How to Convert a C Corporation to an S Corporation With Shareholder Approval

By Terry Masters

A regular corporation, also known as a C corporation, can make an election with the Internal Revenue Service to receive special tax treatment as a small business corporation under Subchapter S of the tax code: The C corporation is then considered an S corporation. This designation changes only how the corporation is treated for tax purposes. The IRS has established a list of requirements that a C corporation must be able to satisfy to qualify for the election. An S corporation can have a maximum of 100 shareholders, none of those shareholders can be limited liability companies, corporations, or nonresident aliens, and it can have only one class of stock. The IRS requires all shareholders to consent to the election in writing.

A regular corporation, also known as a C corporation, can make an election with the Internal Revenue Service to receive special tax treatment as a small business corporation under Subchapter S of the tax code: The C corporation is then considered an S corporation. This designation changes only how the corporation is treated for tax purposes. The IRS has established a list of requirements that a C corporation must be able to satisfy to qualify for the election. An S corporation can have a maximum of 100 shareholders, none of those shareholders can be limited liability companies, corporations, or nonresident aliens, and it can have only one class of stock. The IRS requires all shareholders to consent to the election in writing.

Step 1

Call a meeting of the board of directors. Vote to bring a recommendation to convert the C corporation into an S corporation to the shareholders for approval. Draft a board resolution memorializing the majority vote, and file the resolution with the corporate records.

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Step 2

Call a meeting of all shareholders. Vote to make an S corporation election. This vote must be unanimous. The IRS requires all shareholders to consent to the election in writing. Record the vote in the meeting minutes and file the minutes in the corporate records.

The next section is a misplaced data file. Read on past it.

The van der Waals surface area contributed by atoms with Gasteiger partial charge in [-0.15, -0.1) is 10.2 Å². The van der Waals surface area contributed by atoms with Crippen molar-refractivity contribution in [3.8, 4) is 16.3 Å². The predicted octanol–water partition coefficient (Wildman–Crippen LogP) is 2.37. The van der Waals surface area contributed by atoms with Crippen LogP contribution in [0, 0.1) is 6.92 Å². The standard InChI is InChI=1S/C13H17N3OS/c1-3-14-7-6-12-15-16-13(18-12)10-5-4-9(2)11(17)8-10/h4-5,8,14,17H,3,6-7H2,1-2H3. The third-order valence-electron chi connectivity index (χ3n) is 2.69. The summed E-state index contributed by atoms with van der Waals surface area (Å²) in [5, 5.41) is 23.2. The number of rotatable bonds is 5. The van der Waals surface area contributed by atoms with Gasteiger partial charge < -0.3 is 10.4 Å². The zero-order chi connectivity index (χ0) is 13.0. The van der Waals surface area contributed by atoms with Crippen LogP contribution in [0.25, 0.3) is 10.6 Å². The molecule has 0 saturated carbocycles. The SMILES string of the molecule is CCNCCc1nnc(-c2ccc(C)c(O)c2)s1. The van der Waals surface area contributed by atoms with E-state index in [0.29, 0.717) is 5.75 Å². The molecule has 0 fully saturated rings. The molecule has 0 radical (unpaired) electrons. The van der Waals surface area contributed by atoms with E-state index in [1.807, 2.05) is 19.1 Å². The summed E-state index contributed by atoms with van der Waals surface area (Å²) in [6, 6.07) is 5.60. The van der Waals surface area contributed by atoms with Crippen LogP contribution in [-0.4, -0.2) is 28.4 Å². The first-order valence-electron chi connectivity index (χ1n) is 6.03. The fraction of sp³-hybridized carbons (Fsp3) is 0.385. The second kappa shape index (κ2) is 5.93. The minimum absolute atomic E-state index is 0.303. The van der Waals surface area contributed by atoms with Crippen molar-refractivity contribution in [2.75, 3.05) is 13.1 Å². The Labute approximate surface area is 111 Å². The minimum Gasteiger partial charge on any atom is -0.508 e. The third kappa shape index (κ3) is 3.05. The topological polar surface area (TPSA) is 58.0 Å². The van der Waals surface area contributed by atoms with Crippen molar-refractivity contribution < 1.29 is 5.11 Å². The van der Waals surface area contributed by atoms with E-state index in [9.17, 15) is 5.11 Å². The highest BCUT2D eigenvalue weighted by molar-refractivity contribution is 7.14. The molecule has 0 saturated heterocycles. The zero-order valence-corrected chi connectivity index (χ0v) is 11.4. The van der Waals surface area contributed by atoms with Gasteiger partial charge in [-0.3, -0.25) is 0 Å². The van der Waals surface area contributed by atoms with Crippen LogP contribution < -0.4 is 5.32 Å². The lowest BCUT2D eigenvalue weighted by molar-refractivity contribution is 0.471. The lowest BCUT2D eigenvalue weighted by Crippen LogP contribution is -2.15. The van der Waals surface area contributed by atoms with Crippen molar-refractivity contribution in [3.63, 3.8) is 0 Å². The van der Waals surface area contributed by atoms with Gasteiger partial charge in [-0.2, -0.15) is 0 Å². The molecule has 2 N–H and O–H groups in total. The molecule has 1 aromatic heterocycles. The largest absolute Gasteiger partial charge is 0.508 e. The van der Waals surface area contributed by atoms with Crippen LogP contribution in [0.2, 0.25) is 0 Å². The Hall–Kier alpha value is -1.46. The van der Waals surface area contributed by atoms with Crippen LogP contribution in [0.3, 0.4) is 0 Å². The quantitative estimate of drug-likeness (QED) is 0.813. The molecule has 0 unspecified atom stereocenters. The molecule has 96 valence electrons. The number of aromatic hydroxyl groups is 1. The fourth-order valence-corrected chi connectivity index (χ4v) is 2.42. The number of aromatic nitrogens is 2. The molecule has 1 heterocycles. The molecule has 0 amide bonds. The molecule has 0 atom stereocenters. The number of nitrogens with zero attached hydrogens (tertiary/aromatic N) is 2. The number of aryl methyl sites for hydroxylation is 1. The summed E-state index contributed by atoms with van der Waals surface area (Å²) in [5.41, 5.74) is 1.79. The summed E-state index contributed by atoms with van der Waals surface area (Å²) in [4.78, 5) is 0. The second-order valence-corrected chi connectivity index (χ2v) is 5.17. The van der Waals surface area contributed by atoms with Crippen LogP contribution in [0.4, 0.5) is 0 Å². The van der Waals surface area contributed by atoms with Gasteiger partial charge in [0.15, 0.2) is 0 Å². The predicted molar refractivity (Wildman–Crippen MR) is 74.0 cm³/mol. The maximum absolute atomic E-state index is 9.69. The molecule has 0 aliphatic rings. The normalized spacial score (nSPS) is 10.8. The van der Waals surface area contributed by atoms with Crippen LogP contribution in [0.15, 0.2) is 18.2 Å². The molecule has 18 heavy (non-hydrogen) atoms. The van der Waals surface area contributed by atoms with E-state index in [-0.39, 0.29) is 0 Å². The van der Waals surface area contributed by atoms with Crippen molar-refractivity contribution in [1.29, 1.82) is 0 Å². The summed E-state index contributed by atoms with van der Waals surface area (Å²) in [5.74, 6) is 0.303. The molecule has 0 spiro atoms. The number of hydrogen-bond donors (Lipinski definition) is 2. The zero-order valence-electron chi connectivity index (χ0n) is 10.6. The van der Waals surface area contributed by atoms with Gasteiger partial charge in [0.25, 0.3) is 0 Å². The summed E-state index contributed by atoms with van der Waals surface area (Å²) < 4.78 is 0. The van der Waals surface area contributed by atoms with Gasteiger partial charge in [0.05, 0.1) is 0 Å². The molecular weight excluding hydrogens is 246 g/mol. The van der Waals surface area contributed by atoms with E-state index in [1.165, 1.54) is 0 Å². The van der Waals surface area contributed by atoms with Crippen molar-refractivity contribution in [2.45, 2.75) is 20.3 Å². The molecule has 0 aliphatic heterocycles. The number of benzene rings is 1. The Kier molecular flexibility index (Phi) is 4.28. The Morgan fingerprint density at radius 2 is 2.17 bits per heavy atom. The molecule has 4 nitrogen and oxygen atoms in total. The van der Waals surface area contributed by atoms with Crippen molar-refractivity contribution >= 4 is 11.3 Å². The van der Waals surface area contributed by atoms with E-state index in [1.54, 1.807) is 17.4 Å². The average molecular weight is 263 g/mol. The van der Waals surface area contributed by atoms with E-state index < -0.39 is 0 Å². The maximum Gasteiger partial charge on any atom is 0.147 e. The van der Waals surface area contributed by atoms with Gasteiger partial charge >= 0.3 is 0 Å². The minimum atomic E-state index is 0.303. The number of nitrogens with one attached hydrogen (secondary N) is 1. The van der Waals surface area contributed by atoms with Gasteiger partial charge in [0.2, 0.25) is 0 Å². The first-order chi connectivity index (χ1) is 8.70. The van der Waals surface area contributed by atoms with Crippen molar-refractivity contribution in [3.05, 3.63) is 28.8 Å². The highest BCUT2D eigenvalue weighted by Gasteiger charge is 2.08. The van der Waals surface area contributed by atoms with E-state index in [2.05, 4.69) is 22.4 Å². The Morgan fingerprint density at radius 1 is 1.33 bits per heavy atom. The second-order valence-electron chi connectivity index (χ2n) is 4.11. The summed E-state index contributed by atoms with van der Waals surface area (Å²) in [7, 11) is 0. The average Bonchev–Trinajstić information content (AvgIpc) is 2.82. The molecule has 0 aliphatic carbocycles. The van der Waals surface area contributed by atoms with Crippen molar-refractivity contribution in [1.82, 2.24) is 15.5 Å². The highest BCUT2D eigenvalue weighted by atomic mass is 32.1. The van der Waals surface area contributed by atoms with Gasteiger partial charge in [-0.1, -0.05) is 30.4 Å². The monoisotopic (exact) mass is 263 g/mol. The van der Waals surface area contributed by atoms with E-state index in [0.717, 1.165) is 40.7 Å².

Step 3

Draft an election consent form. There is no specific format for this document. It must simply state that the corporation intends to make a Subchapter S election and when it will be effective. The consent form should be signed by all shareholders and notarized.

Step 4

Download IRS Form 2553, Election by a Small Business Corporation, and the instructions from the IRS website. Fill out the form. The form requests basic information about the corporation, a list of the names, addresses and Social Security numbers of the shareholders and their signatures. It requires the person preparing the form to sign a statement under oath that the corporation qualifies to make the S corporation election.

Step 5

Attach the election consent form to Form 2553 and file them with the IRS. Send it to the business processing center that handles your area of the country by referring to the form instructions. The election is not effective until the IRS approves it. You will receive an approval letter from the IRS indicating the effective date of the election.

Step 6

File an S corporation tax election with the state where your corporation is headquartered. Contact the government tax agency that processes business tax returns. Request an S corporation election form. They will either mail it to you or have it available for download from the state website. Fill it out. Attach the IRS approval letter and submit it to the agency. The state will send you an election approval letter also.

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